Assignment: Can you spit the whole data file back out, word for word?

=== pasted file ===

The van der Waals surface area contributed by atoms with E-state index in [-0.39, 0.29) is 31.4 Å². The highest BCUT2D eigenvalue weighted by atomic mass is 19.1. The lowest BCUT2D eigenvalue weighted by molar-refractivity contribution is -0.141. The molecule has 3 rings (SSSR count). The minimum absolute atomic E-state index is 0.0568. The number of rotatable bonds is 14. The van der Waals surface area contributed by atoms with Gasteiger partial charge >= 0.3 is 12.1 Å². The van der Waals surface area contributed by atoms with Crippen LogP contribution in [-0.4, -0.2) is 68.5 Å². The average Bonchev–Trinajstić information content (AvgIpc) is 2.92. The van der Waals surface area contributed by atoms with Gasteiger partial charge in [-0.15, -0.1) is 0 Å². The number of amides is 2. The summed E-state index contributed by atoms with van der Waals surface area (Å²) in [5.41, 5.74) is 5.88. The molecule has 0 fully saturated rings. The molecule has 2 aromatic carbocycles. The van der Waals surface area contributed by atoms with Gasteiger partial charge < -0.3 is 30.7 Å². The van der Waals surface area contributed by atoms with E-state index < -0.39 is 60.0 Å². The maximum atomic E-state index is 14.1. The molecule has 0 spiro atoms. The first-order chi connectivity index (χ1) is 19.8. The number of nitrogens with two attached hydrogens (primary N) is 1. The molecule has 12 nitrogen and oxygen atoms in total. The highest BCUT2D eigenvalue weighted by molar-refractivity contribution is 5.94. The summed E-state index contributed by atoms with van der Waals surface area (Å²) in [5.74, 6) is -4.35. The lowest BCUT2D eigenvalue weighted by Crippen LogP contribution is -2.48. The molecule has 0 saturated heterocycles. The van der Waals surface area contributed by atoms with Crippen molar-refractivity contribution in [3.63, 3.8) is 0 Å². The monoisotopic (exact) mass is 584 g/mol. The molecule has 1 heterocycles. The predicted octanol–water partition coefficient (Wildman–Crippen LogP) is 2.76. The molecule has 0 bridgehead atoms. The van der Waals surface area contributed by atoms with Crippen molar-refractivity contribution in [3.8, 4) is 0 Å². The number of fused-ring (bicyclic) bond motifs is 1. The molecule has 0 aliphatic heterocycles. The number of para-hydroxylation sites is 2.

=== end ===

The van der Waals surface area contributed by atoms with E-state index in [-0.39, 0.29) is 31.4 Å². The highest BCUT2D eigenvalue weighted by atomic mass is 19.1. The lowest BCUT2D eigenvalue weighted by molar-refractivity contribution is -0.141. The molecule has 3 rings (SSSR count). The minimum absolute atomic E-state index is 0.0568. The number of rotatable bonds is 14. The van der Waals surface area contributed by atoms with Gasteiger partial charge >= 0.3 is 12.1 Å². The van der Waals surface area contributed by atoms with Crippen LogP contribution in [-0.4, -0.2) is 68.5 Å². The average Bonchev–Trinajstić information content (AvgIpc) is 2.92. The van der Waals surface area contributed by atoms with Gasteiger partial charge in [-0.15, -0.1) is 0 Å². The number of amides is 2. The summed E-state index contributed by atoms with van der Waals surface area (Å²) in [5.41, 5.74) is 5.88. The molecule has 0 fully saturated rings. The molecule has 2 aromatic carbocycles. The van der Waals surface area contributed by atoms with Gasteiger partial charge < -0.3 is 30.7 Å². The van der Waals surface area contributed by atoms with E-state index < -0.39 is 60.0 Å². The maximum atomic E-state index is 14.1. The molecule has 0 spiro atoms. The first-order chi connectivity index (χ1) is 19.8. The number of nitrogens with two attached hydrogens (primary N) is 1. The molecule has 12 nitrogen and oxygen atoms in total. The highest BCUT2D eigenvalue weighted by molar-refractivity contribution is 5.94. The summed E-state index contributed by atoms with van der Waals surface area (Å²) in [5.74, 6) is -4.35. The lowest BCUT2D eigenvalue weighted by Crippen LogP contribution is -2.48. The molecule has 0 saturated heterocycles. The van der Waals surface area contributed by atoms with Crippen molar-refractivity contribution in [3.63, 3.8) is 0 Å². The monoisotopic (exact) mass is 584 g/mol. The molecule has 1 heterocycles. The predicted octanol–water partition coefficient (Wildman–Crippen LogP) is 2.76. The molecule has 0 bridgehead atoms. The van der Waals surface area contributed by atoms with Crippen molar-refractivity contribution in [3.8, 4) is 0 Å². The number of fused-ring (bicyclic) bond motifs is 1. The molecule has 0 aliphatic heterocycles. The number of para-hydroxylation sites is 2.